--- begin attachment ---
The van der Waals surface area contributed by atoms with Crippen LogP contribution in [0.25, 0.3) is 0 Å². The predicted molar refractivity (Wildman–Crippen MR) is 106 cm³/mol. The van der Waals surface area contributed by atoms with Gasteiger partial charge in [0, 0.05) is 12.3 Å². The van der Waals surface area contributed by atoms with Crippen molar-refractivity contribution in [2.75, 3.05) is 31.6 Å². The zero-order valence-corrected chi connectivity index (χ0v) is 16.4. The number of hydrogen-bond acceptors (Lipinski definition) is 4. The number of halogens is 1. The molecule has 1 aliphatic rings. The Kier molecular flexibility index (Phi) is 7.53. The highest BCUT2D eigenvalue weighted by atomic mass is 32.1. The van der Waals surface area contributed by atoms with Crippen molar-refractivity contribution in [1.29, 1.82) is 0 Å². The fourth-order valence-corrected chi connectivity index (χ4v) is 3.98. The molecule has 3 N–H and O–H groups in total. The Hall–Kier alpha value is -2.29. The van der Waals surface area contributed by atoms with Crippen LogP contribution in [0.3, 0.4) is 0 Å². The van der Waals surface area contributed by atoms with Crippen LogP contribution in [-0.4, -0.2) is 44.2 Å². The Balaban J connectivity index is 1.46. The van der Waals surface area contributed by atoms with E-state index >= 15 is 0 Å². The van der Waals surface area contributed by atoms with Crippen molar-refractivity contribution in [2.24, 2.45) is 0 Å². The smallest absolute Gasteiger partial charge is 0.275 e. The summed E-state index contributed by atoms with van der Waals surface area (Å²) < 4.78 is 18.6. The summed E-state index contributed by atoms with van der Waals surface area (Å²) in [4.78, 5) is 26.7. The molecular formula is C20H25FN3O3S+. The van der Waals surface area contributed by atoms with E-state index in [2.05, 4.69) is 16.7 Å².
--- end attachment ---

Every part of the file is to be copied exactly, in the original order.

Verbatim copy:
The van der Waals surface area contributed by atoms with Crippen LogP contribution in [0.25, 0.3) is 0 Å². The predicted molar refractivity (Wildman–Crippen MR) is 106 cm³/mol. The van der Waals surface area contributed by atoms with Gasteiger partial charge in [0, 0.05) is 12.3 Å². The van der Waals surface area contributed by atoms with Crippen molar-refractivity contribution in [2.75, 3.05) is 31.6 Å². The zero-order valence-corrected chi connectivity index (χ0v) is 16.4. The number of hydrogen-bond acceptors (Lipinski definition) is 4. The number of halogens is 1. The molecule has 1 aliphatic rings. The Kier molecular flexibility index (Phi) is 7.53. The highest BCUT2D eigenvalue weighted by atomic mass is 32.1. The van der Waals surface area contributed by atoms with Crippen molar-refractivity contribution in [1.29, 1.82) is 0 Å². The fourth-order valence-corrected chi connectivity index (χ4v) is 3.98. The molecule has 3 N–H and O–H groups in total. The Hall–Kier alpha value is -2.29. The van der Waals surface area contributed by atoms with Crippen LogP contribution in [0.3, 0.4) is 0 Å². The van der Waals surface area contributed by atoms with Crippen LogP contribution in [-0.4, -0.2) is 44.2 Å². The Balaban J connectivity index is 1.46. The van der Waals surface area contributed by atoms with E-state index >= 15 is 0 Å². The van der Waals surface area contributed by atoms with Crippen molar-refractivity contribution in [2.24, 2.45) is 0 Å². The smallest absolute Gasteiger partial charge is 0.275 e. The summed E-state index contributed by atoms with van der Waals surface area (Å²) < 4.78 is 18.6. The summed E-state index contributed by atoms with van der Waals surface area (Å²) in [4.78, 5) is 26.7. The molecular formula is C20H25FN3O3S+. The van der Waals surface area contributed by atoms with E-state index in [2.05, 4.69) is 16.7 Å².